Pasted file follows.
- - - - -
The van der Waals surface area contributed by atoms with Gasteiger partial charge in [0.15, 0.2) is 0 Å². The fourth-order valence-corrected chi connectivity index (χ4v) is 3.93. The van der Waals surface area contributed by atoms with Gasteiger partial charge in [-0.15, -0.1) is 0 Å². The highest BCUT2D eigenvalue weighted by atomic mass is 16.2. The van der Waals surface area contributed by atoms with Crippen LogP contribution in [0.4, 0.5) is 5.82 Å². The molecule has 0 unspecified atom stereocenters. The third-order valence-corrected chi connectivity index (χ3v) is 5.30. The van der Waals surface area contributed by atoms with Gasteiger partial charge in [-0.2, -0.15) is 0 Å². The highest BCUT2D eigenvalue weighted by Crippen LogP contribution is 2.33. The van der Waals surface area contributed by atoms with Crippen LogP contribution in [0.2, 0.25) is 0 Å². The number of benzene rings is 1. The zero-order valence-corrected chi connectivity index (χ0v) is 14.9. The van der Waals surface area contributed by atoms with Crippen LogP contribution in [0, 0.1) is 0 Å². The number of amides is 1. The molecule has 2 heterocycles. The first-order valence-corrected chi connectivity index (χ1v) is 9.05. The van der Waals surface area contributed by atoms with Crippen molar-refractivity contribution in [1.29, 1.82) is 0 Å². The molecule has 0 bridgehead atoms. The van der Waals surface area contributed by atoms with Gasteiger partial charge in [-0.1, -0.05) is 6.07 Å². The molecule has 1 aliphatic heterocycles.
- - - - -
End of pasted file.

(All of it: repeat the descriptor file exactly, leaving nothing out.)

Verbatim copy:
The van der Waals surface area contributed by atoms with Gasteiger partial charge in [0.15, 0.2) is 0 Å². The fourth-order valence-corrected chi connectivity index (χ4v) is 3.93. The van der Waals surface area contributed by atoms with Gasteiger partial charge in [-0.15, -0.1) is 0 Å². The highest BCUT2D eigenvalue weighted by atomic mass is 16.2. The van der Waals surface area contributed by atoms with Crippen LogP contribution in [0.4, 0.5) is 5.82 Å². The molecule has 0 unspecified atom stereocenters. The third-order valence-corrected chi connectivity index (χ3v) is 5.30. The van der Waals surface area contributed by atoms with Gasteiger partial charge in [-0.2, -0.15) is 0 Å². The highest BCUT2D eigenvalue weighted by Crippen LogP contribution is 2.33. The van der Waals surface area contributed by atoms with Crippen LogP contribution in [0.2, 0.25) is 0 Å². The number of benzene rings is 1. The zero-order valence-corrected chi connectivity index (χ0v) is 14.9. The van der Waals surface area contributed by atoms with Crippen LogP contribution in [0, 0.1) is 0 Å². The number of amides is 1. The molecule has 2 heterocycles. The first-order valence-corrected chi connectivity index (χ1v) is 9.05. The van der Waals surface area contributed by atoms with Crippen molar-refractivity contribution in [1.29, 1.82) is 0 Å². The molecule has 0 bridgehead atoms. The van der Waals surface area contributed by atoms with Gasteiger partial charge in [-0.1, -0.05) is 6.07 Å². The molecule has 1 aliphatic heterocycles.